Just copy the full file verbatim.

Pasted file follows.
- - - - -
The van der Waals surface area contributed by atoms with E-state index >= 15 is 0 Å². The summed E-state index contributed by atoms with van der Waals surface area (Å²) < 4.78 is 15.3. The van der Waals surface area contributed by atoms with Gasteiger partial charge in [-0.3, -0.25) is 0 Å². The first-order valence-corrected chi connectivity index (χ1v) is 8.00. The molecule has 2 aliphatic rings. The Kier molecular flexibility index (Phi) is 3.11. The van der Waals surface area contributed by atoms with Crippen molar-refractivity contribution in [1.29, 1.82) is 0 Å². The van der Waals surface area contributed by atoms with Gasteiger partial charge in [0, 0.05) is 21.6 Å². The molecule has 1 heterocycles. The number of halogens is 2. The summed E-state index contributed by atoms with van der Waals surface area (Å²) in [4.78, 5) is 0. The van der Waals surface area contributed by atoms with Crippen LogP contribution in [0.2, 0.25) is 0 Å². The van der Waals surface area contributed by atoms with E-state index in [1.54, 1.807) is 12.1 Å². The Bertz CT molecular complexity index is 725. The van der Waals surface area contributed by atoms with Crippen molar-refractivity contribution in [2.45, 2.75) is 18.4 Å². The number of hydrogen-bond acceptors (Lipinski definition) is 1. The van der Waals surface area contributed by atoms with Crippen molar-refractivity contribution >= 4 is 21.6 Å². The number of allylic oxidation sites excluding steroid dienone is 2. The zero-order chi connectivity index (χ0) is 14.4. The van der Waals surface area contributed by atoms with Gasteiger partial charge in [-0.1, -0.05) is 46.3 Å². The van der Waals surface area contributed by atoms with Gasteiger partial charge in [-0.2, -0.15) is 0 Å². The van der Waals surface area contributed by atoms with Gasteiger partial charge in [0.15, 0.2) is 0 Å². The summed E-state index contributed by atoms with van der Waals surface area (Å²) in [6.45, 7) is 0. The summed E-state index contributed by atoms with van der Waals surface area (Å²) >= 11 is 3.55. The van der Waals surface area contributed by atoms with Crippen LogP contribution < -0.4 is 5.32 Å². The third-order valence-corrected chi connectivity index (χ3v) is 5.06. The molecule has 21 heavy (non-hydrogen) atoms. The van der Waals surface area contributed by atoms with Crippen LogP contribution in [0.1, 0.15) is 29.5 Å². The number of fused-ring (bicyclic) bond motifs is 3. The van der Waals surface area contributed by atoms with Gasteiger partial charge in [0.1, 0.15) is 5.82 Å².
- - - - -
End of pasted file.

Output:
The van der Waals surface area contributed by atoms with E-state index >= 15 is 0 Å². The summed E-state index contributed by atoms with van der Waals surface area (Å²) < 4.78 is 15.3. The van der Waals surface area contributed by atoms with Gasteiger partial charge in [-0.3, -0.25) is 0 Å². The first-order valence-corrected chi connectivity index (χ1v) is 8.00. The molecule has 2 aliphatic rings. The Kier molecular flexibility index (Phi) is 3.11. The van der Waals surface area contributed by atoms with Crippen molar-refractivity contribution in [1.29, 1.82) is 0 Å². The van der Waals surface area contributed by atoms with Gasteiger partial charge in [0, 0.05) is 21.6 Å². The molecule has 1 heterocycles. The number of halogens is 2. The summed E-state index contributed by atoms with van der Waals surface area (Å²) in [4.78, 5) is 0. The van der Waals surface area contributed by atoms with Crippen LogP contribution in [0.2, 0.25) is 0 Å². The van der Waals surface area contributed by atoms with E-state index in [1.54, 1.807) is 12.1 Å². The Bertz CT molecular complexity index is 725. The van der Waals surface area contributed by atoms with Crippen molar-refractivity contribution in [2.45, 2.75) is 18.4 Å². The number of hydrogen-bond acceptors (Lipinski definition) is 1. The van der Waals surface area contributed by atoms with Crippen molar-refractivity contribution >= 4 is 21.6 Å². The number of allylic oxidation sites excluding steroid dienone is 2. The zero-order chi connectivity index (χ0) is 14.4. The van der Waals surface area contributed by atoms with Gasteiger partial charge in [-0.1, -0.05) is 46.3 Å². The van der Waals surface area contributed by atoms with Gasteiger partial charge in [-0.2, -0.15) is 0 Å². The van der Waals surface area contributed by atoms with Gasteiger partial charge in [0.15, 0.2) is 0 Å². The summed E-state index contributed by atoms with van der Waals surface area (Å²) in [6.45, 7) is 0. The summed E-state index contributed by atoms with van der Waals surface area (Å²) >= 11 is 3.55. The van der Waals surface area contributed by atoms with Crippen LogP contribution < -0.4 is 5.32 Å². The third-order valence-corrected chi connectivity index (χ3v) is 5.06. The molecule has 21 heavy (non-hydrogen) atoms. The van der Waals surface area contributed by atoms with Crippen LogP contribution in [0.1, 0.15) is 29.5 Å². The number of fused-ring (bicyclic) bond motifs is 3. The van der Waals surface area contributed by atoms with Gasteiger partial charge in [0.1, 0.15) is 5.82 Å².